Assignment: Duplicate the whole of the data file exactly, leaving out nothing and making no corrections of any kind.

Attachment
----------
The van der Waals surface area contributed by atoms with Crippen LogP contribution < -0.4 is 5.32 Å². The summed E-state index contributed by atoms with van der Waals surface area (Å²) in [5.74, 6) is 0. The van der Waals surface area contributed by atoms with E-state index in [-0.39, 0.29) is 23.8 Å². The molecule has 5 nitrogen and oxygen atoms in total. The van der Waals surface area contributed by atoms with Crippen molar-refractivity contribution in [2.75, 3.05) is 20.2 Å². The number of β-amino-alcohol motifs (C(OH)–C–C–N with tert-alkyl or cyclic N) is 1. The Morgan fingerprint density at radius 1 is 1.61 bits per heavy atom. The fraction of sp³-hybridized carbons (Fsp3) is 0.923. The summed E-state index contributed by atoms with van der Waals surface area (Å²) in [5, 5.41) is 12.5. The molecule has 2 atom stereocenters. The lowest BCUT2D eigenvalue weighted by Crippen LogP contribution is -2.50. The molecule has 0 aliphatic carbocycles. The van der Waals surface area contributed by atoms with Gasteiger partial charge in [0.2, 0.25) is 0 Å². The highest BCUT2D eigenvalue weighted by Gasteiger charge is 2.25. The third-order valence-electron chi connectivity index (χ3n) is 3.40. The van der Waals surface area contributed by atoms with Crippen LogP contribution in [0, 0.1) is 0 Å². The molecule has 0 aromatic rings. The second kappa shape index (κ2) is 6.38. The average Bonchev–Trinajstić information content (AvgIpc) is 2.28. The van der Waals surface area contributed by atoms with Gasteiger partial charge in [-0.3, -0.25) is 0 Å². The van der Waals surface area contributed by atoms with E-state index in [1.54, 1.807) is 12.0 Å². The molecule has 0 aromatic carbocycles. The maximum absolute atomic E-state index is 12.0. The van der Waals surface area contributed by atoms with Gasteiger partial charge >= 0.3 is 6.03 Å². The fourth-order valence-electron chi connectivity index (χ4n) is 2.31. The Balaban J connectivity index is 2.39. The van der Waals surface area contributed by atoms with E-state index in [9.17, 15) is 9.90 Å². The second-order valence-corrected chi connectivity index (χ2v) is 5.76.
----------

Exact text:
The van der Waals surface area contributed by atoms with Crippen LogP contribution < -0.4 is 5.32 Å². The summed E-state index contributed by atoms with van der Waals surface area (Å²) in [5.74, 6) is 0. The van der Waals surface area contributed by atoms with E-state index in [-0.39, 0.29) is 23.8 Å². The molecule has 5 nitrogen and oxygen atoms in total. The van der Waals surface area contributed by atoms with Crippen molar-refractivity contribution in [2.75, 3.05) is 20.2 Å². The number of β-amino-alcohol motifs (C(OH)–C–C–N with tert-alkyl or cyclic N) is 1. The Morgan fingerprint density at radius 1 is 1.61 bits per heavy atom. The fraction of sp³-hybridized carbons (Fsp3) is 0.923. The summed E-state index contributed by atoms with van der Waals surface area (Å²) in [5, 5.41) is 12.5. The molecule has 2 atom stereocenters. The lowest BCUT2D eigenvalue weighted by Crippen LogP contribution is -2.50. The molecule has 0 aliphatic carbocycles. The van der Waals surface area contributed by atoms with Gasteiger partial charge in [0.2, 0.25) is 0 Å². The highest BCUT2D eigenvalue weighted by Gasteiger charge is 2.25. The third-order valence-electron chi connectivity index (χ3n) is 3.40. The van der Waals surface area contributed by atoms with Crippen LogP contribution in [0, 0.1) is 0 Å². The molecule has 0 aromatic rings. The second kappa shape index (κ2) is 6.38. The average Bonchev–Trinajstić information content (AvgIpc) is 2.28. The van der Waals surface area contributed by atoms with Gasteiger partial charge in [-0.3, -0.25) is 0 Å². The van der Waals surface area contributed by atoms with E-state index in [1.54, 1.807) is 12.0 Å². The molecule has 0 aromatic carbocycles. The maximum absolute atomic E-state index is 12.0. The van der Waals surface area contributed by atoms with Gasteiger partial charge >= 0.3 is 6.03 Å². The fourth-order valence-electron chi connectivity index (χ4n) is 2.31. The Balaban J connectivity index is 2.39. The van der Waals surface area contributed by atoms with E-state index in [9.17, 15) is 9.90 Å². The second-order valence-corrected chi connectivity index (χ2v) is 5.76.